Dog Eczema – Can Eczema Really Affect My Pooch?
Does “dog eczema” sound funny to you? Well, you better keep your laughter to yourself. To a dog, eczema is just as irritating as it is to us humans. But what makes it even more irritating for our pooches is that they can’t reach every part of their bodies to scratch themselves. And unlike us, they don’t have the means to prevent, treat, or manage their condition. They’d have to rely on their owners to help them with their eczema.
Yes, Dogs Get Eczema Too.
As mammals, dogs share resemblances to us humans even when it comes to illnesses and physical conditions. They too develop cataracts, cancers, tumors, stomach upsets, diabetes, heart diseases, congenital anomalies, and many other conditions that we humans deal with. One of the conditions that affects both humans and canines is eczema.
Dog eczema too is a chronic skin condition, affecting our canine friends.
Dog eczema is a term used to describe eczema in dogs. Another popular term for this condition in dogs is canine eczema. Dog eczema or canine eczema is no different from the eczema that affects humans – it too is a chronic skin condition wherein skin irritation results to skin inflammation and the eventual appearance of rashes. But there is no differentiation in dog eczema as with humans. Dog eczema has no types unlike human eczema where there is atopic eczema, sebaceous or seborrheic eczema, xerotic eczema, and contact dermatitis among many others. There is only dog eczema for dogs – no more, no less.
The symptoms of dog eczema are universal and have no distinctions like that of eczema in humans.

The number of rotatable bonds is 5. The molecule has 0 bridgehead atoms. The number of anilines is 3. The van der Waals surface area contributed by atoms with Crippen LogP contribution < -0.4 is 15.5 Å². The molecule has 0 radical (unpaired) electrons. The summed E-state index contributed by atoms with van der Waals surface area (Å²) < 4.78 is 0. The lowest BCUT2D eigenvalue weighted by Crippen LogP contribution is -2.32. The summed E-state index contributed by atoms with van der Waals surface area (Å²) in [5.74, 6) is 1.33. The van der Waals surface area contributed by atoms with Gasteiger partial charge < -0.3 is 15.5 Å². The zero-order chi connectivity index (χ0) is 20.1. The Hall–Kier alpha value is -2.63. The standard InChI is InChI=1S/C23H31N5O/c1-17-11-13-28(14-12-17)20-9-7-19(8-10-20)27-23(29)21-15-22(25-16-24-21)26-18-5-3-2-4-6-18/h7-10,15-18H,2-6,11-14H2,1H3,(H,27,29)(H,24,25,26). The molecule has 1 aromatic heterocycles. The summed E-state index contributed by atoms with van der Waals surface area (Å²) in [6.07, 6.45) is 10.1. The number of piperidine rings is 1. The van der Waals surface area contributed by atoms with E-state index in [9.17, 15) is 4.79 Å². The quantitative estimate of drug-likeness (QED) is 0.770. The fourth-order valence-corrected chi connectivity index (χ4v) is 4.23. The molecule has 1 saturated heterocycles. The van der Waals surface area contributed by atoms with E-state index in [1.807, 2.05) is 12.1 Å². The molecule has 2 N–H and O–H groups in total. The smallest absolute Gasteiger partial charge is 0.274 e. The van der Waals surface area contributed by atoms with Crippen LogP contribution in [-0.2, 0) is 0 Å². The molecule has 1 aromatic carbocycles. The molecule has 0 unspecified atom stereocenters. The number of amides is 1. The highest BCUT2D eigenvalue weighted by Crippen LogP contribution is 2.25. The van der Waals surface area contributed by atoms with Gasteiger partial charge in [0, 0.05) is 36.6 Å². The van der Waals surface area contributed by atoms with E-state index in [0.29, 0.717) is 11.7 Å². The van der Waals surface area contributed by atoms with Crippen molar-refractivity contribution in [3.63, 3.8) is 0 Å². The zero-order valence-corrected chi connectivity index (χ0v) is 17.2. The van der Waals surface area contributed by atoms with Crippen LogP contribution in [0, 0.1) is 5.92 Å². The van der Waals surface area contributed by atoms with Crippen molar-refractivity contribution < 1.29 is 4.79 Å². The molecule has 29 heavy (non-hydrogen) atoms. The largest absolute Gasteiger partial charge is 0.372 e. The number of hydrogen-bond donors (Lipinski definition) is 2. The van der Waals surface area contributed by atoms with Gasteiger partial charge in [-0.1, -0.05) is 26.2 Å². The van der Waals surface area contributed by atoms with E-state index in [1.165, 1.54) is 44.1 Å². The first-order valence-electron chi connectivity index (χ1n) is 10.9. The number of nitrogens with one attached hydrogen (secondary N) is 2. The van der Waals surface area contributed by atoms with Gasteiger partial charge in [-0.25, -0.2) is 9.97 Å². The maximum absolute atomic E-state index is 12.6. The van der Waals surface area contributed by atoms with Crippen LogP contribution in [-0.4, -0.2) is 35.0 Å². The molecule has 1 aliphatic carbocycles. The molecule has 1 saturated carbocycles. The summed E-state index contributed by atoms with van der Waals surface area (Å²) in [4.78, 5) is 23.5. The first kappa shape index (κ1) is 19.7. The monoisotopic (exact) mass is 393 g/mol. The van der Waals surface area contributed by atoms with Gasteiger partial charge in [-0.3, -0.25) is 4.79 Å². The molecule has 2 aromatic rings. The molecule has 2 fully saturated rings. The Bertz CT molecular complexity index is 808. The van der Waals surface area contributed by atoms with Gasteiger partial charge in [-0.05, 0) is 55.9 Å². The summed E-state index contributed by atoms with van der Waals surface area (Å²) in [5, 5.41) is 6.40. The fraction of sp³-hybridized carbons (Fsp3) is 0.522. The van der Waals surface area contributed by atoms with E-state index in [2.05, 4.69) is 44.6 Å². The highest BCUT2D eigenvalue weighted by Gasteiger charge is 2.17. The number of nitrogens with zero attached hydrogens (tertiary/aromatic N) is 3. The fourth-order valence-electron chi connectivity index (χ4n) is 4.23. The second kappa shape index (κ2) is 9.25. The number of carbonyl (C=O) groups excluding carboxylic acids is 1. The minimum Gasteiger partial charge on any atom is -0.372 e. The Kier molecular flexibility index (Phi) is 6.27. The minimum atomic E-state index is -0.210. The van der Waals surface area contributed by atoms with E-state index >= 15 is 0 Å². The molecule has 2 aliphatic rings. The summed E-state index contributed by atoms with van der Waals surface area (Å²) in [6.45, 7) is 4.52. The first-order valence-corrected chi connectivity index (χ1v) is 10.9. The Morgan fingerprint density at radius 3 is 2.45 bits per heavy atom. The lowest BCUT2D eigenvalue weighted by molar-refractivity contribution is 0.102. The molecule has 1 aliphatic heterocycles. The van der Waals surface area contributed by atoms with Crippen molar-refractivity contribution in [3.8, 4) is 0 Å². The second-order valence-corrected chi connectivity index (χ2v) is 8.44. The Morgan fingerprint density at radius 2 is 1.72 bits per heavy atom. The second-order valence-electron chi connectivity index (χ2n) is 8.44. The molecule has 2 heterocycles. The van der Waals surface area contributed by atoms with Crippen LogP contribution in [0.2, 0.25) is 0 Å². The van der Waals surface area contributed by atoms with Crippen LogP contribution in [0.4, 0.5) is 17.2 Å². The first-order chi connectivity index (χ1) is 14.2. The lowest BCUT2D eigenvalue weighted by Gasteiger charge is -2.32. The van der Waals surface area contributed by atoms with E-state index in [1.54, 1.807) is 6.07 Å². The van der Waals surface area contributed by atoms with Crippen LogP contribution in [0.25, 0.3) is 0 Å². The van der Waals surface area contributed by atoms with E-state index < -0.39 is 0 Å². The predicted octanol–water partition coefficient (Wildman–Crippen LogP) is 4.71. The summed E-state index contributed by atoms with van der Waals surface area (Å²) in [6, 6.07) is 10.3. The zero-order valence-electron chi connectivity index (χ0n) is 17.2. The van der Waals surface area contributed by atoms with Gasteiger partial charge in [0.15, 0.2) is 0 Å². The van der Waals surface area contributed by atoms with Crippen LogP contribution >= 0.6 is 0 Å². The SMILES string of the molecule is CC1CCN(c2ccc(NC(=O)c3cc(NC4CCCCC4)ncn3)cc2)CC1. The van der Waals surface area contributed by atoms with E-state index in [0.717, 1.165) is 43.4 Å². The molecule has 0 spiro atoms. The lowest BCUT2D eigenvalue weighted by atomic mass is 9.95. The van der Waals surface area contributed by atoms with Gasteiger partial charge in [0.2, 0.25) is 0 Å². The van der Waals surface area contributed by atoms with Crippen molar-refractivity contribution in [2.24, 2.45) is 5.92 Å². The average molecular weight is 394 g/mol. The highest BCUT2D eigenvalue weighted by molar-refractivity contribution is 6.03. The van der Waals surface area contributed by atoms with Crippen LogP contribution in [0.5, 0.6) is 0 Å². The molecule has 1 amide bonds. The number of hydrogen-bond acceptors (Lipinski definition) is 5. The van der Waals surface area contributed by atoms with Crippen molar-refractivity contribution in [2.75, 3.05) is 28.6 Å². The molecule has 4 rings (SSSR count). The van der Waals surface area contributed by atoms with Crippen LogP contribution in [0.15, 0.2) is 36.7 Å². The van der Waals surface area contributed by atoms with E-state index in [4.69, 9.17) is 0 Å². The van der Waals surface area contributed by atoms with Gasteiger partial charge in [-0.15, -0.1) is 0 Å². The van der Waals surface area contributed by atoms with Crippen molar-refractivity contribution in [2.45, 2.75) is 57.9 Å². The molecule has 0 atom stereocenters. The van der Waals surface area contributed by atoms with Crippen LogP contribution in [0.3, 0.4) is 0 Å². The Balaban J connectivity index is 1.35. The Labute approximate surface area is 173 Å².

The rashes with dog eczema look the same unlike with eczema in humans where there are differences due to the variant types of eczema. Its symptoms undergo two stages – the dry stage and the wet stage. During the dry stage of dog eczema, dog rashes are just beginning to appear. By the time dog eczema has reached the wet stage, dog rashes have progressed and gotten worse. It is important to watch out for early signs of dog eczema on your pooch’s skin. This will keep your dog’s eczema from progressing to the wet stage.
The dry stage of dog eczema starts off with noticeable hair loss. Your pooch isn’t going to lose hair all over but will instead lose patches of hair on several parts of his or her body which have been affected. A closer look at these bald patches will reveal that the skin in the area looks and feels dry compared to skin on other parts of his or her body where there is no hair loss. Another thing that you may notice is that your dog appears to be irritated by these bald patches, constantly scratching them, nibbling on them, or licking them.
When the wet stage of dog eczema picks up due to your pooch’s constant scratching, nibbling, and licking, the dog rashes will eventually develop wounds. These wounded rashes will ooze a clear liquid and would even bleed at times. The wet stage of dog eczema is even more irritating than the dry stage because the wounded dog rashes are both painful and itchy. Not even this stage will stop your dog from scratching, nibbling, or licking his or her dog rashes.
Your dog’s eczema should be taken just as seriously as the eczema that you have. If you think that you’re going through hell with your eczema, just think how much suffering your dog is going through too. Dog eczema is no laughing matter. It is a serious skin condition that affects our pooches just as much as it affects us.